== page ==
The report, Low Carbon Pathways 2050, underlines the need for shipping to start its decarbonisation imminently – as stringency increases over time, increasingly high-cost mitigation steps are required. Global shipping currently accounts for 2.33% of global CO2 emissions.
The IMO's Marine Environment Protection Committee (MEPC) is expected to discuss a number of important subjects on emissions at the upcoming MEPC70 meeting from 24-28 October.
Low Carbon Pathways 2050, presented by Katharine Palmer, LR’s environment and sustainability manager, and Carlo Raucci of the Shipping in Changing Climates project, aims to contribute towards these discussions by providing understanding on the potential pathways to the decarbonisation of the global shipping industry.
The report also gives particular focus on the technological and operational specifications of the global fleet and how these may change in relation to a given rate of decarbonisation.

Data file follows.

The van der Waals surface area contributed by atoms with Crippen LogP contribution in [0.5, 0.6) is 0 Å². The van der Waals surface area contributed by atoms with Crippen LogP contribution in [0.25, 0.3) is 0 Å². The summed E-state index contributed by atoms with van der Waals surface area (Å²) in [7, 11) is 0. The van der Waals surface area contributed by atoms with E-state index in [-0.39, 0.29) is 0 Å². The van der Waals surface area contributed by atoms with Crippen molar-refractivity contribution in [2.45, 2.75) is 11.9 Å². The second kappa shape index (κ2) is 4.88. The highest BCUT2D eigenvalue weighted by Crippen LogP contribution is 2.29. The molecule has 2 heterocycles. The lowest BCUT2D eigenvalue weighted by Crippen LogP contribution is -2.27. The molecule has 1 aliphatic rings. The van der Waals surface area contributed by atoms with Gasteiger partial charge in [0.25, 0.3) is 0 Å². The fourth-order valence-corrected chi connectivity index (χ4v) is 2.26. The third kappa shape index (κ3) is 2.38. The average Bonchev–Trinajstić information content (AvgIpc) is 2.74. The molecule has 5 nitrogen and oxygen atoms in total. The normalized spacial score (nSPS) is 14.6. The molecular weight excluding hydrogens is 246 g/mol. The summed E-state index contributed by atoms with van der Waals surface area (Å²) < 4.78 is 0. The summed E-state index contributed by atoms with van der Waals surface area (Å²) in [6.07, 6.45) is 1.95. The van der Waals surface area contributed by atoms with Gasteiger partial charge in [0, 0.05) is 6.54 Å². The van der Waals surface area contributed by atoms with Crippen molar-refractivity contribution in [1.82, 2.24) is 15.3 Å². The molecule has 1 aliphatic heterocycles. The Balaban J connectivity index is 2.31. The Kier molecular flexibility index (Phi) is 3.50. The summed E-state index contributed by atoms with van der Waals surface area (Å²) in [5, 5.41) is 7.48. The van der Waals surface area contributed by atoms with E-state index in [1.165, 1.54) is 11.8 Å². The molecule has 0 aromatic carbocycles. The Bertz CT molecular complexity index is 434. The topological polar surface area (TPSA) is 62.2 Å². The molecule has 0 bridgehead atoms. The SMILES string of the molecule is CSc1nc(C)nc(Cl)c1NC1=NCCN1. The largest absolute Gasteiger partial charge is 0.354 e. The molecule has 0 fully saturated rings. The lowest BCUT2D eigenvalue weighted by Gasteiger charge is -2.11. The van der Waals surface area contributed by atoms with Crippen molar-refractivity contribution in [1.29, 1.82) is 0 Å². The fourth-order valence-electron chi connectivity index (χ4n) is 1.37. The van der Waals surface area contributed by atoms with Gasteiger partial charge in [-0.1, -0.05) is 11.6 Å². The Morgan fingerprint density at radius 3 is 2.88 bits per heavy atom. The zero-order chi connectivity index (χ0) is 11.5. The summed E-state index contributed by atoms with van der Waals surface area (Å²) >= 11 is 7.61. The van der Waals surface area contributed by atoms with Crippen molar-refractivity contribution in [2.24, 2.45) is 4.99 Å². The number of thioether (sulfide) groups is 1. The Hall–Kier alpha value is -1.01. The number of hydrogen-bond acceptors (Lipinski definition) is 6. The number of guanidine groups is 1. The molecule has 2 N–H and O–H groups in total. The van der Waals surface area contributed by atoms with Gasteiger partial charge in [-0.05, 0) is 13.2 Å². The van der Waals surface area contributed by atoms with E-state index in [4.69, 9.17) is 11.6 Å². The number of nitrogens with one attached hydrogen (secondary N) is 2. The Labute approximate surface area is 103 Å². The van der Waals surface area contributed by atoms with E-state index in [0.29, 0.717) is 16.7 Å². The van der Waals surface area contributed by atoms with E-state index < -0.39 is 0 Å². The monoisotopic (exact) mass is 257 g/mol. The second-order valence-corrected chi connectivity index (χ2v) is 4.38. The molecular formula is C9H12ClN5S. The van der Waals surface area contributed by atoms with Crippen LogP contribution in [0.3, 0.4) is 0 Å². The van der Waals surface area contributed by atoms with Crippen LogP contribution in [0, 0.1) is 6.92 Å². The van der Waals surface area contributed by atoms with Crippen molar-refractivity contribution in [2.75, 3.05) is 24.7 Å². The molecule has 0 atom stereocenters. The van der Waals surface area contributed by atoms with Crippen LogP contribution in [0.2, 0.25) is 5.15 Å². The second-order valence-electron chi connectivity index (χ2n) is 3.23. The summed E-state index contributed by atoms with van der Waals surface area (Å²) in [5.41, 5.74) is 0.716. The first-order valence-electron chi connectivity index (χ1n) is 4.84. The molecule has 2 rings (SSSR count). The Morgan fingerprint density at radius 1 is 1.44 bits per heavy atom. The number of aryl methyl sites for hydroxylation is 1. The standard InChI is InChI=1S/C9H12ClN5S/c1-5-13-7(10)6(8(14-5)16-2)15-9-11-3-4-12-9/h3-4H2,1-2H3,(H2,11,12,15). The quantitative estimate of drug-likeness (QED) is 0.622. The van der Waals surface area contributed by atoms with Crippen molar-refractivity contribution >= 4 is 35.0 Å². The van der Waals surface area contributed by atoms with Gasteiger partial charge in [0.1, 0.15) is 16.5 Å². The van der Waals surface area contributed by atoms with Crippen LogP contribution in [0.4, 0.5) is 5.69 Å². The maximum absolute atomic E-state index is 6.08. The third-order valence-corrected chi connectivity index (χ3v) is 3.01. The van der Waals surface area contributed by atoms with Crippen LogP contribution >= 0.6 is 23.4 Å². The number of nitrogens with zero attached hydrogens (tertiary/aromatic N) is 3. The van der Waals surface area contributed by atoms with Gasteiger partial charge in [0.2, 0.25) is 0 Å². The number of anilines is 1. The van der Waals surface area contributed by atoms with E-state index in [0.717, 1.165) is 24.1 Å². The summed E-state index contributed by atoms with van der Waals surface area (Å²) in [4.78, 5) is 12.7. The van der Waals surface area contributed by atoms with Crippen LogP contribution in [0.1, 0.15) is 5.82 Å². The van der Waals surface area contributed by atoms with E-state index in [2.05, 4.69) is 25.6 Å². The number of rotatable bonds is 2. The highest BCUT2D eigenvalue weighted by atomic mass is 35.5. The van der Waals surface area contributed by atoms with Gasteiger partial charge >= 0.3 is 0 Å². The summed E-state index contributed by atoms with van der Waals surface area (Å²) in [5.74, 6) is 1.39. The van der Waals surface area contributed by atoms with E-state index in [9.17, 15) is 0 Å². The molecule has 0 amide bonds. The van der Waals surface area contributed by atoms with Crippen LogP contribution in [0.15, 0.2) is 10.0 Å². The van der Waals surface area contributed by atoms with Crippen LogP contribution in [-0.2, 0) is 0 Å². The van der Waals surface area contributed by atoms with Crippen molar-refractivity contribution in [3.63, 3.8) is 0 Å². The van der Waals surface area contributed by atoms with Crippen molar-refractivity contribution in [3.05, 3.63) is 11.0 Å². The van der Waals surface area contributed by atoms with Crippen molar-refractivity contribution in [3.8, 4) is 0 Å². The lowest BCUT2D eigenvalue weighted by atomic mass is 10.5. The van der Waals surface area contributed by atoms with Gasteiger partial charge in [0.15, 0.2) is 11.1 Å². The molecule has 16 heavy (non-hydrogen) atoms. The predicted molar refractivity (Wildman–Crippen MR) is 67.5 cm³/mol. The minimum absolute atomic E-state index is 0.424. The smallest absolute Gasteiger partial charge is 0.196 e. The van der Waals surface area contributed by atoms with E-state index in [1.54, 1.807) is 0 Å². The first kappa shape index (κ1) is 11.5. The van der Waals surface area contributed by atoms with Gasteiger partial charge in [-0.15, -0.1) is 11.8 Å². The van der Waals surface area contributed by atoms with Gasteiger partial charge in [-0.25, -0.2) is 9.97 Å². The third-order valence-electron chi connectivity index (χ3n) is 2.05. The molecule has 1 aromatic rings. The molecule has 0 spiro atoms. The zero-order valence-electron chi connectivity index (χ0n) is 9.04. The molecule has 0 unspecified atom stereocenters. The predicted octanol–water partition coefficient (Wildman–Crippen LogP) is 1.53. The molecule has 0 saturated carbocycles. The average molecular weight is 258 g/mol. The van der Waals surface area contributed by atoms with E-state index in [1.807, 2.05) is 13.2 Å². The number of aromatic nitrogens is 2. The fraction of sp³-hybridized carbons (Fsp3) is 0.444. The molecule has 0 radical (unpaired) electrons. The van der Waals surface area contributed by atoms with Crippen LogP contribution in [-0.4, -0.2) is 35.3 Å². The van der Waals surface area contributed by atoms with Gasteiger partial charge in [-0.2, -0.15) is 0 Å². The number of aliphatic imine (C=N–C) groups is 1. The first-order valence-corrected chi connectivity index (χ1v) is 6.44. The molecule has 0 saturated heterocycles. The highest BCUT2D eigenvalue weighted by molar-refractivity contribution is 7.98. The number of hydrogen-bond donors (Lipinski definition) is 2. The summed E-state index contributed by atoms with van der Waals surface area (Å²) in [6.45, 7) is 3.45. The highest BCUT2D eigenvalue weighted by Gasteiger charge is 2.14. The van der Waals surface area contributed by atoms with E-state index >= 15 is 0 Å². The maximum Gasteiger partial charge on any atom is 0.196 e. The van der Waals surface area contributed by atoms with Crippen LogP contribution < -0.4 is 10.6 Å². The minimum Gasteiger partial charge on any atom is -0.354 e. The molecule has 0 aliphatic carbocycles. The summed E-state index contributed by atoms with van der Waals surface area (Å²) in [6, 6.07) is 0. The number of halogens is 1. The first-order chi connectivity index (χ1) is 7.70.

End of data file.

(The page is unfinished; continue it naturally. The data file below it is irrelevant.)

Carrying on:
The Low Carbon Pathways 2050 identifies three future scenarios for the period 2015-2050. The first, High Hydrogen, considers the availability of hydrogen, which is used in fuel cell technology, to demonstrate what can be achieved through technology and innovation.
The second, High Bio, assumes a mid-range market penetration of biofuels in the shipping industry, and the third, High offsetting, considers the impact of a market-based mechanism.
These three future scenarios are compared to a business-as-usual scenario with existing regulatory commitments.
Palmer commented: “There are many issues to debate as the industry tries to consider what the strategy might be for handling the simultaneously inevitable and uncertain changes ahead. What is clear is that any future regulation needs to provide the right incentive to drive the change needed and we hope that business strategies and consistent policies can be combined to reduce shipping emissions.”